BURKE COUNTY, G.A. (WJBF) – Burke County’s Sheriff is explaining why his office can’t file charges related to the drowning death of 4 year-old Israel Scott. Augusta’s District Attorney is also weighing in.
“Did she willfully intend for Izzy to die,” said Sheriff Alfonzo Williams.
Burke County Sheriff Alfonzo Williams says he and his investigators couldn’t find any evidence to suggest that the drowning of 4-year-old Israel Izzy Scott under the supervision of his swim instructor Lexi Tenhuisen was intentional.
Sheriff Williams says, “And we have met with a representative from the district attorney’s office for the Augusta Circuit who also looked at the evidence and the law with us and we were not able to find sufficient evidence that would warrant a charge of criminal negligence.”
He says while there may have been negligence on the instructor’s part, the sheriff’s office did not find it criminal. Sheriff Williams laid out the definition of criminal negligence and how an incident could warrant the charge.
“Criminal negligence is an act or failure to act which demonstrates a willful…willful wanting or a reckless disregard for the safety of others. So, there you have it. You gotta prove a willful wanting or just a reckless disregard for the safety of others,” he said.
He says if the instructor would have been on her phone, or even ran inside to turn off her stove, that would warrant a criminal charge.
“Just completely didn’t care about his safety. If we had the evidence to prove that and the evidence would obviously be statements could be other evidence but in a case like this, then we would be able to meet that threshold,” he said.
Georgia law states that an accident or misfortune is not a crime. The Burke County Sheriff’s Office released this 23 page document of the investigation. It’s made up of witness statements and accounts. The witnesses are children from the class, adults who were watching waiting for the next class to start, and the instructor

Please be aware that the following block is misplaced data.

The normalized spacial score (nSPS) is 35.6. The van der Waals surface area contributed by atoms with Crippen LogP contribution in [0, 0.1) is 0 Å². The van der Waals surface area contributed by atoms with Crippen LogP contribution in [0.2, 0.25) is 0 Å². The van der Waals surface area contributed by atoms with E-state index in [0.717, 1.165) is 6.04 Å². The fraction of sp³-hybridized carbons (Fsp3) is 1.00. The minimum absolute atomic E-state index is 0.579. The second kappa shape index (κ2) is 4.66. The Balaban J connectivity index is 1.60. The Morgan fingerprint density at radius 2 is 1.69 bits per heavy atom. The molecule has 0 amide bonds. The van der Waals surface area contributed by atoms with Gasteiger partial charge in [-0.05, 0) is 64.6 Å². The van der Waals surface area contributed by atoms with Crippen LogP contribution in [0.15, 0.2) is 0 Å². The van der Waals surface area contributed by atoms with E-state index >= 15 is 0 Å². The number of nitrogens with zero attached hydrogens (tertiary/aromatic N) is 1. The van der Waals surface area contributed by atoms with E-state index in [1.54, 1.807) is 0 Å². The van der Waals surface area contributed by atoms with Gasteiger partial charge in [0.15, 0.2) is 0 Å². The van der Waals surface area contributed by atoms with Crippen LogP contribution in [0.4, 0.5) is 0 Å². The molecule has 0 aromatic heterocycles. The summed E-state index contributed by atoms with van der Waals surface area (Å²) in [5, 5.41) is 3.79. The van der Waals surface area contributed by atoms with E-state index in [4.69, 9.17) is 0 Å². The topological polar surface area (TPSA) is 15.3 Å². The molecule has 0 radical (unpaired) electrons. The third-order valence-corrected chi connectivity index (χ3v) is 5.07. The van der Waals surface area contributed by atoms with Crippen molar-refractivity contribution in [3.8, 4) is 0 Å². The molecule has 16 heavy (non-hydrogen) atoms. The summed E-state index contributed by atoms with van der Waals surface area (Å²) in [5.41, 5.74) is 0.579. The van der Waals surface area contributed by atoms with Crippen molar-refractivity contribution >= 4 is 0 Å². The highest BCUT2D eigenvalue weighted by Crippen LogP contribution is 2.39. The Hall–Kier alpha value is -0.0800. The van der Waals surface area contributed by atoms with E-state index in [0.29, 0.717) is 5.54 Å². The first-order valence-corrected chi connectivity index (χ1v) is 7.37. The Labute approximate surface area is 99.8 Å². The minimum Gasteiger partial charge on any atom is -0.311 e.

“The instructor herself didn’t see anything unusual didn’t hear anything unusual. No splashed nobody called for help. There is one child who out of the nine who were interviewed that said Izzy got out of the pool ahead of him and he saw Izzy get onto the dive board and go into the water, but nobody else saw that,” said Sheriff Williams.
The reports says Izzy was discovered in the deep end of the pool by another student, but according to witness statements no one knows how. Several witnesses say that the instructor was the last person to get out of the pool.
“We have asked the questions and nobody saw him left in the pool,” said Sheriff Williams. “The other eight kids couldn’t really, they couldn’t even tell us who they were standing next to when the relay started,” he added.
The report goes on to say that the instructor was assisting in administering CPR to Izzy when deputies arrived on the scene. And while Sheriff Williams says two attorneys from the district attorney’s office have reviewed this report and agreed with its findings, District Attorney Jared Williams released a statement earlier Thursday saying his office had not yet received the report and because of that a decision has not been made in whether criminal charges will be pursued.
Sheriff Williams says the investigation was turned over to the DA’s office around 1′ o clock Thursday. NewsChannel 6 also asked him about several laws concerning teacher to student ratios in swim classes and how the mother was not given any consent forms to sign. He says those laws are for public pools and not private pools which is where Izzy’s swim lessons took place.
Find that full report below: